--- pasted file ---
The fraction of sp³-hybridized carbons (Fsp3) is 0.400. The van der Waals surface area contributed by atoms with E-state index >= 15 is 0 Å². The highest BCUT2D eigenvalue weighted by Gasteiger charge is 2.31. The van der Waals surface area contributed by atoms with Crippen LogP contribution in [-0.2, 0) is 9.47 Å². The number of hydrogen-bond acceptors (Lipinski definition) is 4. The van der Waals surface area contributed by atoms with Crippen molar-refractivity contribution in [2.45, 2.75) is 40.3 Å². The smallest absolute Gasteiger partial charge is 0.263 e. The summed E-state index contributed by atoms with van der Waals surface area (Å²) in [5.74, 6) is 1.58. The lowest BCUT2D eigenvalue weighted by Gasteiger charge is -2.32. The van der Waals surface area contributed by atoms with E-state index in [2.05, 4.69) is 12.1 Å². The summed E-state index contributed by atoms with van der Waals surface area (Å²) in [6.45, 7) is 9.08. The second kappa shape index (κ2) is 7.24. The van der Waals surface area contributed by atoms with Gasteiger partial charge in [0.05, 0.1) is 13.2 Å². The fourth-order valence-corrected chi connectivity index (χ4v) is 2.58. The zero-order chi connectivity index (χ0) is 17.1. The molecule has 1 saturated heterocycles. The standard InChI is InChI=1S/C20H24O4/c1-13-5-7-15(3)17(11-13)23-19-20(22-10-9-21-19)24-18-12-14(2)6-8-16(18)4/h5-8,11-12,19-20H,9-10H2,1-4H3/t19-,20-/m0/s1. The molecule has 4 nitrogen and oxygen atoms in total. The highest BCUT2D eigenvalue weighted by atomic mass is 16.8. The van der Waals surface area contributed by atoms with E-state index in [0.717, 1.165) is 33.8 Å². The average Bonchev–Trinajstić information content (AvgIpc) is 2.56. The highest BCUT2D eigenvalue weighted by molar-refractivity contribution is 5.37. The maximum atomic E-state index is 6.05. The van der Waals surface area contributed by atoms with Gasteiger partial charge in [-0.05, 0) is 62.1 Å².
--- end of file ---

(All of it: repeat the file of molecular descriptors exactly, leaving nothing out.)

The fraction of sp³-hybridized carbons (Fsp3) is 0.400. The van der Waals surface area contributed by atoms with E-state index >= 15 is 0 Å². The highest BCUT2D eigenvalue weighted by Gasteiger charge is 2.31. The van der Waals surface area contributed by atoms with Crippen LogP contribution in [-0.2, 0) is 9.47 Å². The number of hydrogen-bond acceptors (Lipinski definition) is 4. The van der Waals surface area contributed by atoms with Crippen molar-refractivity contribution in [2.45, 2.75) is 40.3 Å². The smallest absolute Gasteiger partial charge is 0.263 e. The summed E-state index contributed by atoms with van der Waals surface area (Å²) in [5.74, 6) is 1.58. The lowest BCUT2D eigenvalue weighted by Gasteiger charge is -2.32. The van der Waals surface area contributed by atoms with E-state index in [2.05, 4.69) is 12.1 Å². The summed E-state index contributed by atoms with van der Waals surface area (Å²) in [6.45, 7) is 9.08. The second kappa shape index (κ2) is 7.24. The van der Waals surface area contributed by atoms with Gasteiger partial charge in [0.05, 0.1) is 13.2 Å². The fourth-order valence-corrected chi connectivity index (χ4v) is 2.58. The zero-order chi connectivity index (χ0) is 17.1. The molecule has 1 saturated heterocycles. The standard InChI is InChI=1S/C20H24O4/c1-13-5-7-15(3)17(11-13)23-19-20(22-10-9-21-19)24-18-12-14(2)6-8-16(18)4/h5-8,11-12,19-20H,9-10H2,1-4H3/t19-,20-/m0/s1. The molecule has 4 nitrogen and oxygen atoms in total. The highest BCUT2D eigenvalue weighted by atomic mass is 16.8. The van der Waals surface area contributed by atoms with E-state index in [0.717, 1.165) is 33.8 Å². The average Bonchev–Trinajstić information content (AvgIpc) is 2.56. The highest BCUT2D eigenvalue weighted by molar-refractivity contribution is 5.37. The maximum atomic E-state index is 6.05. The van der Waals surface area contributed by atoms with Gasteiger partial charge in [-0.05, 0) is 62.1 Å².